Friday, February 13, 2009

Dayton: America's Fifth Most Empty City

Behind all the hoopla about the hockey arena and "Greater Downtown" is the reality that Dayton is a shrinking city at the center of a stagnant metropolitan area. If one has been following this blog over the past year and half one will know all about this as 'emptying out of the city is recurrent theme (and check the thumbnail pic to the left for a sample of board-up land). Though we think of this as an city issue, take a drive out Salem Road or down Kauffman in Fairborn to see how suburban shopping centers have gone vacant, too.

This "news" is now national as Forbes has ranked Dayton as Americans 5th emptiest city based on homeowner and rental vacancy rates.

From Forbes:

No. 5: Dayton, Ohio

Rental Vacancy Rate: 21.7% (second)

Home Vacancy Rate: 3.6% (tied, 15th)

Average Rank: 8.5

The other 4 are

1. Las Vegas

2. Detroit

3. Atlanta

4. Greensboro

(the tie was for housing vacancy was with Cincinnati and Charlotte)


Anonymous said...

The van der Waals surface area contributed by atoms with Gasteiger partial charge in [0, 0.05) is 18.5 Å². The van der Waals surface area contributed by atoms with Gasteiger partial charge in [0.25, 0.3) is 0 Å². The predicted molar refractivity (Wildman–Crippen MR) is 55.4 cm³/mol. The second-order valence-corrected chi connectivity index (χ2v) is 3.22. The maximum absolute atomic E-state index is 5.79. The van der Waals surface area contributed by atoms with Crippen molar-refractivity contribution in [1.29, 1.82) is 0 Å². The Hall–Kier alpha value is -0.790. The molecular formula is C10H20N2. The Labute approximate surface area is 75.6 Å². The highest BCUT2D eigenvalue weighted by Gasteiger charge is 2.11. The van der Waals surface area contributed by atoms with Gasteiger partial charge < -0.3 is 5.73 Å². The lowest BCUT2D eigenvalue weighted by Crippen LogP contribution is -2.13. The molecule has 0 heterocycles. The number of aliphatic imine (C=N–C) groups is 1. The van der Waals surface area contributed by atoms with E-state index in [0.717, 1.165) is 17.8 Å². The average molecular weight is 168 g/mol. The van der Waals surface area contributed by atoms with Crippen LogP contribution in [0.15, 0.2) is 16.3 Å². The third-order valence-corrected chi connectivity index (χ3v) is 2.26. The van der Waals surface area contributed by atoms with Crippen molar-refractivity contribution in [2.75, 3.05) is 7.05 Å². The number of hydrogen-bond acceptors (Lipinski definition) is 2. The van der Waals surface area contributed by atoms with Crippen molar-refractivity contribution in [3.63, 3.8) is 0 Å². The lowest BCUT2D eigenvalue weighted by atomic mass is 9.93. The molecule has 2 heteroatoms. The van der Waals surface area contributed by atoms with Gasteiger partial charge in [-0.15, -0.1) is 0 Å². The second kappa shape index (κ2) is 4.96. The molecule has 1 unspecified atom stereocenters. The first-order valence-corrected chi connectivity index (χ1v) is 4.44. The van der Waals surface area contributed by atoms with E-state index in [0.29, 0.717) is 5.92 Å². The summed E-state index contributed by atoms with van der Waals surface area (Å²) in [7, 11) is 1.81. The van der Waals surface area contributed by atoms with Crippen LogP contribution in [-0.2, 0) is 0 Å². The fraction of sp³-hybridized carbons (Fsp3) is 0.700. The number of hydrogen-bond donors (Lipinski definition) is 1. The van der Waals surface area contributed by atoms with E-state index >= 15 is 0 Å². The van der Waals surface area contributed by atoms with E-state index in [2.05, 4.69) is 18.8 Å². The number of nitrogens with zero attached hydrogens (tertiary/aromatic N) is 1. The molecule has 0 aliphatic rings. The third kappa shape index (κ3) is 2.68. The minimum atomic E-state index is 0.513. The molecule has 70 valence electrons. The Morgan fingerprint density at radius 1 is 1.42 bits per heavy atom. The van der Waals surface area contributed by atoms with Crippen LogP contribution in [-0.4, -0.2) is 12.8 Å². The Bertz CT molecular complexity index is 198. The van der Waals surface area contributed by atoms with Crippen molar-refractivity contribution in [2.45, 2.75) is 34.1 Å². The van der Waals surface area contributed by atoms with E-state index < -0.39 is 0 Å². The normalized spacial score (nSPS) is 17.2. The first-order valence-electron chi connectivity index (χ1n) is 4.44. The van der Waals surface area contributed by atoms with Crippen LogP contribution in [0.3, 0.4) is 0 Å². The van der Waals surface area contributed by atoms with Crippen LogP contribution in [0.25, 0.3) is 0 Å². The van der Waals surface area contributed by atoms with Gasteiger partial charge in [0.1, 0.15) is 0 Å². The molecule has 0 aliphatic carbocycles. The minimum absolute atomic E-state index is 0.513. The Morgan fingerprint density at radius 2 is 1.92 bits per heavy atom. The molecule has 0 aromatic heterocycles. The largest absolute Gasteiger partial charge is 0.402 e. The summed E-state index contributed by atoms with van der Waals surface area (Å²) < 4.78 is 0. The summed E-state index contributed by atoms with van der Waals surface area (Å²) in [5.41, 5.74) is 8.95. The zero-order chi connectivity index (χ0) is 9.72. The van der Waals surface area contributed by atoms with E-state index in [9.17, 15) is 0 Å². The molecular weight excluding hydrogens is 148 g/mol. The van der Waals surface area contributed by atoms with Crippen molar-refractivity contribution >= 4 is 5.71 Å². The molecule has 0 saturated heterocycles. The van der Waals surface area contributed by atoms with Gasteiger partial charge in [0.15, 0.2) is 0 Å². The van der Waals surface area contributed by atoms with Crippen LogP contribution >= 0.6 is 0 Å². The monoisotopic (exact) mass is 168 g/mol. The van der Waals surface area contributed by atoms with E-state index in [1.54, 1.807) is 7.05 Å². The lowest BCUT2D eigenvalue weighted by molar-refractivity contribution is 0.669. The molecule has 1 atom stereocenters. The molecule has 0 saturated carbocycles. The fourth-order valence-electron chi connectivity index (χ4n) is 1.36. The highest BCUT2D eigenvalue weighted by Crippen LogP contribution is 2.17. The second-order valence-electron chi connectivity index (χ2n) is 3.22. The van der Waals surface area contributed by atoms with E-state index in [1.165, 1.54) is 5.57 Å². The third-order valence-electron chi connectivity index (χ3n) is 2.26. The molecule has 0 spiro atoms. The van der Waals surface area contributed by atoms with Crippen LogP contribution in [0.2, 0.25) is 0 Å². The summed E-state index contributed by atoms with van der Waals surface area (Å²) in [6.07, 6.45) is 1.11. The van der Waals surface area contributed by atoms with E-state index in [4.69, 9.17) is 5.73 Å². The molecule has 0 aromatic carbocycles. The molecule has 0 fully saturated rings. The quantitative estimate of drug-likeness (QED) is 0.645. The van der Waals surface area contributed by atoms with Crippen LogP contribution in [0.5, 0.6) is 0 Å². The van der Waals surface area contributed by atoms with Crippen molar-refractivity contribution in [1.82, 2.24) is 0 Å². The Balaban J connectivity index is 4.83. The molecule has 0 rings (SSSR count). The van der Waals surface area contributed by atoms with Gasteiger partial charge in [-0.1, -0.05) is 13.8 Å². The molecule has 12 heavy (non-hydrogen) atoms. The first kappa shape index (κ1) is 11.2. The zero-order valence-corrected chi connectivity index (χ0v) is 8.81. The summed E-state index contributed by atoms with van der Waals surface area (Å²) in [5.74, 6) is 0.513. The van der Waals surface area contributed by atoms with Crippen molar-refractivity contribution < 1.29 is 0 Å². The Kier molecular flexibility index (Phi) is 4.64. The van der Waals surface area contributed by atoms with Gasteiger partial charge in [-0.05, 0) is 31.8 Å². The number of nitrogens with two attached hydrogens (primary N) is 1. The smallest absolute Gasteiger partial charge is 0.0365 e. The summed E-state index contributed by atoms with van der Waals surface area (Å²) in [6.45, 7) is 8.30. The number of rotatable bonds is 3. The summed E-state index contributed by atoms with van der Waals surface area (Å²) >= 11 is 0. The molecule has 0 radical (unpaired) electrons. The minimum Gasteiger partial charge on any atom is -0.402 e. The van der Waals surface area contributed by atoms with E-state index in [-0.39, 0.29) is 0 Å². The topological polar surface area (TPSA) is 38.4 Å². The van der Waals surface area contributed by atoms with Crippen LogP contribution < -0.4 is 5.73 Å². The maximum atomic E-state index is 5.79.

So, why don't we just give up and let this 'dying thing' take its' course?

Jefferey said...

I prefer to think of the process as shrinking not dying.

Anonymous said...

Be careful. The Most Metroids have a tendency to try to kill the bearers of bad news. They believe that 'proper subjective consciousness' can overcome can overcome objective consciousness, but then, so did Pol Pot.

Anonymous said...

So, Anonymous -- What's your solution? Go to the Greene?

Anonymous said...

The greater downtown forum only allowed one comment per meeting-
but, a lot of the historical downtown housing could be reused with some changes to the building codes, and to allow new SRO/rooming house type set ups- to help get lower income, mobile people back in the core.
I also thing that we could maje a huge impact with new federal legislation with unlimited H1B visa's to HUBzones
Which would start changing things immediately for Dayton.

Jefferey said...

There isn't much historical housing left in the traditional CBD....just two prewar buildings (after the Moraine/Schwind debacle), and they're not SROs.

There are some good example of modern SROs out in California. The Baltic in San Diego for one.

Matthew Sauer said...

Hey - look at it this way: we're in good company!

Anonymous said...

Dear Mr. Metro Easy Mark,

I prefer Dayton as is. Entropy is a beautiful thing.

Anonymous said...

It's very easy to enjoy entropy of other things. It's almost as easy anonymity on the internet. Stealing the pride and optimism of those who take the harder route is a sad state affairs.